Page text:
Blog Post/ Pantry

Vegan Substitutes for Eggs and Dairy

The biggest challenge when I was new to veganism was to find accessible substitutes for dairy and eggs in my favorite recipes. Honestly, I tried almost all of them. However, I had some challenges regarding specific recipes, such as Tiramisu, whipped cream, or cheesecake. It was a process of trial and error until I found my favorite substitutes, which I now use in my vegan cooking and baking.

Also, depending on where you live, it can be challenging to find vegan products or specific ingredients, especially for people that live in rural areas, as we did a few years ago. Although it is much easier nowadays than back then, most grocery stores carry a selection of processed vegan items.

Aquafaba is a great substitute for egg whites

After a few years of experimenting with ingredients, I am still learning and discovering new combinations. I have my favorites for baking and different ones for cooking. I replace eggs differently in baking than I would in cooking. Once you start experimenting with different substitutes, you will develop your own favorites list and learn about the pros and cons of certain subs in recipes. For example, organic additive-free soy milk is one of my favorites in baking. It delivers excellent results, especially when it comes to my Moroccan cookie recipes that call for eggs. Agar Agar is another one that I always liked for puddings and other recipes that need jelly.

Basbousa and cookies made with egg and butter substitutes

Feel free to share your favorite substitutes in the comments! These are my handy pantry subs for eggs and dairy:

Dairy

Milk, 1 cup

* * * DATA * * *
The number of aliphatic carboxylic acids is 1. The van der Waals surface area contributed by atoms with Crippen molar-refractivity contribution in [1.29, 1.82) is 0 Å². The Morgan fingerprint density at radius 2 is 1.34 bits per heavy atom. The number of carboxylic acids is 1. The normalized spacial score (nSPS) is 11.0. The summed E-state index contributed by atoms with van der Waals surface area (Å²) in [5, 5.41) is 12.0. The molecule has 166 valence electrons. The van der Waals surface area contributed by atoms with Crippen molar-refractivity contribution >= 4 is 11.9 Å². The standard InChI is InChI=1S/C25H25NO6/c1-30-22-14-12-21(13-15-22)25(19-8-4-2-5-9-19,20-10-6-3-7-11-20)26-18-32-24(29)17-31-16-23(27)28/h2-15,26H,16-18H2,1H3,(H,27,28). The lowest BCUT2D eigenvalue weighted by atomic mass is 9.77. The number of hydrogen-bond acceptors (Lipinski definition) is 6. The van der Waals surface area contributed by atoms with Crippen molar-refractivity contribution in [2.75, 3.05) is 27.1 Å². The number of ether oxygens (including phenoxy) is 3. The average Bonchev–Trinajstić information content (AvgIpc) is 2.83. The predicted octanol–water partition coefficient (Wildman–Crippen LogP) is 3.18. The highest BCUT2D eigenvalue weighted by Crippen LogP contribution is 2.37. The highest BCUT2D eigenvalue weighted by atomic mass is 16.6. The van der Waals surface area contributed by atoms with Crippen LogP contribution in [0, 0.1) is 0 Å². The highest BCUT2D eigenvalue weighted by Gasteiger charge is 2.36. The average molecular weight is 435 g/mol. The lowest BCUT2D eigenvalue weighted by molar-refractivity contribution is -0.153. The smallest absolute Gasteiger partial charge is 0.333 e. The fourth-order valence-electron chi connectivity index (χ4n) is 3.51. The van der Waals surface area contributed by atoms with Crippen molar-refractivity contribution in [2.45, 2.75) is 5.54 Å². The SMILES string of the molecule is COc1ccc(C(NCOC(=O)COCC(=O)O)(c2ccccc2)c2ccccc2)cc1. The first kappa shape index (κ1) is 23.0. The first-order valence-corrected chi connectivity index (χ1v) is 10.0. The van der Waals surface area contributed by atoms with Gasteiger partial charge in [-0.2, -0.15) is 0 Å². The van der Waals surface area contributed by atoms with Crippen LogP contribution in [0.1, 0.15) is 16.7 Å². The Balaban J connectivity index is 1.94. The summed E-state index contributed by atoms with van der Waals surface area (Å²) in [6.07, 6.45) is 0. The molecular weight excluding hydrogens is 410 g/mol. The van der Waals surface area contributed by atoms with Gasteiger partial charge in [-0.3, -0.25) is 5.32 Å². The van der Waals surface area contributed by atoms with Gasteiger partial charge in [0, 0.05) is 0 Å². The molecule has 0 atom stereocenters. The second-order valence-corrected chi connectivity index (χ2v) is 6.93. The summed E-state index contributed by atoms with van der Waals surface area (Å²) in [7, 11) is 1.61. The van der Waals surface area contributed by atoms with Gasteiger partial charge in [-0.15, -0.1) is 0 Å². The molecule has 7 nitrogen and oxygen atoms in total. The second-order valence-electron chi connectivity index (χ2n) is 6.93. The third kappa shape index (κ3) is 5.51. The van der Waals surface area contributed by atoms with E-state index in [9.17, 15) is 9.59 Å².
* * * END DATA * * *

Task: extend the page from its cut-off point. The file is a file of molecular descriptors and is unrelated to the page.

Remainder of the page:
Butter, 1 Stick  

Eggs, 1                

.

.

.

.

.

.

.

.

.

Buttermilk, 1 cup

Yogurt, 1 cup

Cream cheese, 1 cup

.

Parmesan cheese

.

Whipping cream, 1 cup

Butter Ghee, 1 cup

.

Gelatin

Vegan Substitutes

1 cup of any plant-based milk

Vegan butter 1 stick, 7 tbsp of firm coconut oil or vegetable shortening

3 tbsp of water mixed with 1 tbsp of ground flax seeds

3 tbsp of chickpea flour mixed with 3 tbsp of water

¼ cup unsweetened apple sauce

¼ cup of vegan yogurt

3 tbsp aquafaba

3 tbsp of water mixed with 3 tbsp of chickpea flour

Silken or pureed tofu

egg substitute powders

½ tbsp of oil, 1 ½ tbsp of water, 1 teaspoon of baking powder, mixed

1 tbsp chia seeds mixed with 3 tbsp of boiling water (let sit 5 min)

1 cup of plant-based milk mixed with 1 tbsp of lemon juice or apple cider vinegar

vegan yogurt, 1 cup buttermilk (see above)

1 cup of vegan cream cheese, pureed tofu, or silken tofu or soaked and processed cashews

1 cup of raw unsalted cashews, 2 tbsp of nutritional yeast, 1 tsp garlic and herbs powder, ½ tsp salt – place all ingredients into a blender and pulse until the desired consistency is reached

1 cup of coconut cream (not coconut milk!)     

½ cup of olive oil, ½ cup of coconut or avocado oil, blend with 1 tsp organic hemp seeds and a dash of turmeric

Agar Agar (plant-based equivalent derived from algae)

Apple sauce

Apple sauce is a fat-free replacement for eggs in baked goods. A ¼ cup of (unsweetened) apple sauce is the replacement for one egg. It adds moisture and flavor to your cookies, other baked goods and reduces the calorie content. Apple sauce is readily available in most grocery stores, has a long shelf life, and can be homemade quickly with just apples, a little water, or lemon juice. 

Aquafaba

Aquafaba means bean water and is the liquid in which chickpeas or beans have been soaked or cooked. It is a combination of protein, starches, and vegetable gum. It can be used as a vegan egg substitute since the proteins and starches are structurally very similar. To use aquafaba in vegan recipes, substitute 1 tablespoon of aquafaba for 1 egg yolk, 2 tablespoons of aquafaba for 1 egg white, and 3 tablespoons of aquafaba for a whole egg.

You can use aquafaba from canned beans or chickpeas or make your own at home by cooking dried (soaked!) chickpeas or beans and straining the liquid.

Chickpea flour